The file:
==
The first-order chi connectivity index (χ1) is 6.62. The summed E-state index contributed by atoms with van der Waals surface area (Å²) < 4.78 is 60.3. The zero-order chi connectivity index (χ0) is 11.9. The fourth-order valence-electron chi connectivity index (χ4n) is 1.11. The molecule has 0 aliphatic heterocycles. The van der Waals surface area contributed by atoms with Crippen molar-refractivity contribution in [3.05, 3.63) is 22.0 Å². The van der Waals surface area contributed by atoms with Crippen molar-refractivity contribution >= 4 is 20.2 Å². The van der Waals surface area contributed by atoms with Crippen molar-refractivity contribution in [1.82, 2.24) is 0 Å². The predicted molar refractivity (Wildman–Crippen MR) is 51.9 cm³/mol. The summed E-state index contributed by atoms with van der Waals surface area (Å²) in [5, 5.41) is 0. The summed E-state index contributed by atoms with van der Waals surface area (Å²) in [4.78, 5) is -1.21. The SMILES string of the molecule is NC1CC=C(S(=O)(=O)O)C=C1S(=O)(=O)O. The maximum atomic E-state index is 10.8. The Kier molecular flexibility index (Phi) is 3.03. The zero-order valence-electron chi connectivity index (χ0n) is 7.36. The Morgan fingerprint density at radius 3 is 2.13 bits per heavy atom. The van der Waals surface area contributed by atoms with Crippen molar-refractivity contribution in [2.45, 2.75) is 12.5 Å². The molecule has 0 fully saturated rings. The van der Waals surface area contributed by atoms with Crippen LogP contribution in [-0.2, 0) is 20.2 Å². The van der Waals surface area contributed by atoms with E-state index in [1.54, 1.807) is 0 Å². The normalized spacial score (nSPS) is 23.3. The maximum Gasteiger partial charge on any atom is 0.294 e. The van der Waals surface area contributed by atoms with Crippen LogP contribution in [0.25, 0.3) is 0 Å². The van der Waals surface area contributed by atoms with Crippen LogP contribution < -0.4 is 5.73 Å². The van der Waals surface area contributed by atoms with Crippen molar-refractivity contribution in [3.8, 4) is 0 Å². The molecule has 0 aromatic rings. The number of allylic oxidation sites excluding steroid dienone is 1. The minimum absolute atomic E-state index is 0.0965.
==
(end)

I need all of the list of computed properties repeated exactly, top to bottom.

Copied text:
The first-order chi connectivity index (χ1) is 6.62. The summed E-state index contributed by atoms with van der Waals surface area (Å²) < 4.78 is 60.3. The zero-order chi connectivity index (χ0) is 11.9. The fourth-order valence-electron chi connectivity index (χ4n) is 1.11. The molecule has 0 aliphatic heterocycles. The van der Waals surface area contributed by atoms with Crippen molar-refractivity contribution in [3.05, 3.63) is 22.0 Å². The van der Waals surface area contributed by atoms with Crippen molar-refractivity contribution >= 4 is 20.2 Å². The van der Waals surface area contributed by atoms with Crippen molar-refractivity contribution in [1.82, 2.24) is 0 Å². The predicted molar refractivity (Wildman–Crippen MR) is 51.9 cm³/mol. The summed E-state index contributed by atoms with van der Waals surface area (Å²) in [5, 5.41) is 0. The summed E-state index contributed by atoms with van der Waals surface area (Å²) in [4.78, 5) is -1.21. The SMILES string of the molecule is NC1CC=C(S(=O)(=O)O)C=C1S(=O)(=O)O. The maximum atomic E-state index is 10.8. The Kier molecular flexibility index (Phi) is 3.03. The zero-order valence-electron chi connectivity index (χ0n) is 7.36. The Morgan fingerprint density at radius 3 is 2.13 bits per heavy atom. The van der Waals surface area contributed by atoms with Crippen molar-refractivity contribution in [2.45, 2.75) is 12.5 Å². The molecule has 0 fully saturated rings. The van der Waals surface area contributed by atoms with Crippen LogP contribution in [-0.2, 0) is 20.2 Å². The van der Waals surface area contributed by atoms with E-state index in [1.54, 1.807) is 0 Å². The normalized spacial score (nSPS) is 23.3. The maximum Gasteiger partial charge on any atom is 0.294 e. The van der Waals surface area contributed by atoms with Crippen LogP contribution in [0.25, 0.3) is 0 Å². The van der Waals surface area contributed by atoms with Crippen LogP contribution < -0.4 is 5.73 Å². The van der Waals surface area contributed by atoms with Crippen molar-refractivity contribution in [3.8, 4) is 0 Å². The molecule has 0 aromatic rings. The number of allylic oxidation sites excluding steroid dienone is 1. The minimum absolute atomic E-state index is 0.0965.